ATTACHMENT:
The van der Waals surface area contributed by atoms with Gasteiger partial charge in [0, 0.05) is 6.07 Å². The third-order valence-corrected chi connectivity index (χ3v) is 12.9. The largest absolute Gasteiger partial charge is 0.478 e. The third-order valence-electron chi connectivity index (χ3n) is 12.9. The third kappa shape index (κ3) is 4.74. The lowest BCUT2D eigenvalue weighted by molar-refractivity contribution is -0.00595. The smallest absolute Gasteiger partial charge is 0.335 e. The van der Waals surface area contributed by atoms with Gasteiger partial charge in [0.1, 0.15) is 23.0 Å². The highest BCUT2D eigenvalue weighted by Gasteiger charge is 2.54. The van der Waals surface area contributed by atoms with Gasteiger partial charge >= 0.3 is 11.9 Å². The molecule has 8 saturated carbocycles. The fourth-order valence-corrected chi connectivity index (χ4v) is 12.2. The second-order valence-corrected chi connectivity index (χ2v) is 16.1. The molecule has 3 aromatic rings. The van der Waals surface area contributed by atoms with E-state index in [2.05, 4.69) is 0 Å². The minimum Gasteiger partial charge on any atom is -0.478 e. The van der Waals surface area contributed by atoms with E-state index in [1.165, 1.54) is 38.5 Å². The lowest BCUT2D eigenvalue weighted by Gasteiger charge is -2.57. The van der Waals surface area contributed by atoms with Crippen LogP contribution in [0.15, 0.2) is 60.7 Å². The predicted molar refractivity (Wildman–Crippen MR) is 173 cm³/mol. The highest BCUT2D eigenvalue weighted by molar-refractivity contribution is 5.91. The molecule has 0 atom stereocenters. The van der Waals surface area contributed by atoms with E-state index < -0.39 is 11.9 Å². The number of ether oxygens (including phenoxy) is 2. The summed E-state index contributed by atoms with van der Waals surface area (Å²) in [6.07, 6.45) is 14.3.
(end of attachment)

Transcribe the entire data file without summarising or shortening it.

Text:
The van der Waals surface area contributed by atoms with Gasteiger partial charge in [0, 0.05) is 6.07 Å². The third-order valence-corrected chi connectivity index (χ3v) is 12.9. The largest absolute Gasteiger partial charge is 0.478 e. The third-order valence-electron chi connectivity index (χ3n) is 12.9. The third kappa shape index (κ3) is 4.74. The lowest BCUT2D eigenvalue weighted by molar-refractivity contribution is -0.00595. The smallest absolute Gasteiger partial charge is 0.335 e. The van der Waals surface area contributed by atoms with Gasteiger partial charge in [0.1, 0.15) is 23.0 Å². The highest BCUT2D eigenvalue weighted by Gasteiger charge is 2.54. The van der Waals surface area contributed by atoms with Gasteiger partial charge >= 0.3 is 11.9 Å². The molecule has 8 saturated carbocycles. The fourth-order valence-corrected chi connectivity index (χ4v) is 12.2. The second-order valence-corrected chi connectivity index (χ2v) is 16.1. The molecule has 3 aromatic rings. The van der Waals surface area contributed by atoms with E-state index in [2.05, 4.69) is 0 Å². The minimum Gasteiger partial charge on any atom is -0.478 e. The van der Waals surface area contributed by atoms with E-state index in [1.165, 1.54) is 38.5 Å². The lowest BCUT2D eigenvalue weighted by Gasteiger charge is -2.57. The van der Waals surface area contributed by atoms with Crippen LogP contribution in [0.15, 0.2) is 60.7 Å². The predicted molar refractivity (Wildman–Crippen MR) is 173 cm³/mol. The highest BCUT2D eigenvalue weighted by molar-refractivity contribution is 5.91. The molecule has 0 atom stereocenters. The van der Waals surface area contributed by atoms with E-state index < -0.39 is 11.9 Å². The number of ether oxygens (including phenoxy) is 2. The summed E-state index contributed by atoms with van der Waals surface area (Å²) in [6.07, 6.45) is 14.3.